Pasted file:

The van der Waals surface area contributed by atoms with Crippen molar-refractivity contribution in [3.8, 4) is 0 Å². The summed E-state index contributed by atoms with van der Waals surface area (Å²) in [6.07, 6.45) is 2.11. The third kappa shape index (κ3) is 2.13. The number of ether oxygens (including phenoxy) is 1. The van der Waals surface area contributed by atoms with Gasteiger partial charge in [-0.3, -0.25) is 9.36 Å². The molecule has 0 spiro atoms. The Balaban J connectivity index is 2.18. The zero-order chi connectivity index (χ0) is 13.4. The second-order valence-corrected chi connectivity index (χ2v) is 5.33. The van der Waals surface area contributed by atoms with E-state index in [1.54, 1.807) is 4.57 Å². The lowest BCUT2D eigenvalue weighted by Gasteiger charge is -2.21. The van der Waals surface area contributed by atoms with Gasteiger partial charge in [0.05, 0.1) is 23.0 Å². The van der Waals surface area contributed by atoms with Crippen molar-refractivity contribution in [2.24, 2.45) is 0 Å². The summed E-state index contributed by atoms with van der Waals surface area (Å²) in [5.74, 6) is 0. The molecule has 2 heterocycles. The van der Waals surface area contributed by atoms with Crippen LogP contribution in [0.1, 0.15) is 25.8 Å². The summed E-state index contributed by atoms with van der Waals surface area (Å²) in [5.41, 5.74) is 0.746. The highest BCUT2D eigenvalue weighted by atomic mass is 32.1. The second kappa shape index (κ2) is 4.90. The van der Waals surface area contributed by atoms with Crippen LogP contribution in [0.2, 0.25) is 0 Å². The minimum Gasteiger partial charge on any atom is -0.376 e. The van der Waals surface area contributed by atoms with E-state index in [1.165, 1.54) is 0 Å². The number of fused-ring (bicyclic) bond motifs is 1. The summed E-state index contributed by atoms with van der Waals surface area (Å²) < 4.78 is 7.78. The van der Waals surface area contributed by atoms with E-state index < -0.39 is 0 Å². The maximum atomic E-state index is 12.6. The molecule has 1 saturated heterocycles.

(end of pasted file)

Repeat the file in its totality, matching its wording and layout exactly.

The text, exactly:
The van der Waals surface area contributed by atoms with Crippen molar-refractivity contribution in [3.8, 4) is 0 Å². The summed E-state index contributed by atoms with van der Waals surface area (Å²) in [6.07, 6.45) is 2.11. The third kappa shape index (κ3) is 2.13. The number of ether oxygens (including phenoxy) is 1. The van der Waals surface area contributed by atoms with Gasteiger partial charge in [-0.3, -0.25) is 9.36 Å². The molecule has 0 spiro atoms. The Balaban J connectivity index is 2.18. The zero-order chi connectivity index (χ0) is 13.4. The second-order valence-corrected chi connectivity index (χ2v) is 5.33. The van der Waals surface area contributed by atoms with E-state index in [1.54, 1.807) is 4.57 Å². The lowest BCUT2D eigenvalue weighted by Gasteiger charge is -2.21. The van der Waals surface area contributed by atoms with Gasteiger partial charge in [0.05, 0.1) is 23.0 Å². The van der Waals surface area contributed by atoms with Crippen molar-refractivity contribution in [2.24, 2.45) is 0 Å². The summed E-state index contributed by atoms with van der Waals surface area (Å²) in [5.74, 6) is 0. The molecule has 2 heterocycles. The van der Waals surface area contributed by atoms with Crippen LogP contribution in [0.1, 0.15) is 25.8 Å². The summed E-state index contributed by atoms with van der Waals surface area (Å²) in [5.41, 5.74) is 0.746. The highest BCUT2D eigenvalue weighted by atomic mass is 32.1. The second kappa shape index (κ2) is 4.90. The van der Waals surface area contributed by atoms with Crippen LogP contribution in [0.2, 0.25) is 0 Å². The minimum Gasteiger partial charge on any atom is -0.376 e. The van der Waals surface area contributed by atoms with E-state index in [1.165, 1.54) is 0 Å². The number of fused-ring (bicyclic) bond motifs is 1. The summed E-state index contributed by atoms with van der Waals surface area (Å²) < 4.78 is 7.78. The van der Waals surface area contributed by atoms with E-state index < -0.39 is 0 Å². The maximum atomic E-state index is 12.6. The molecule has 1 saturated heterocycles.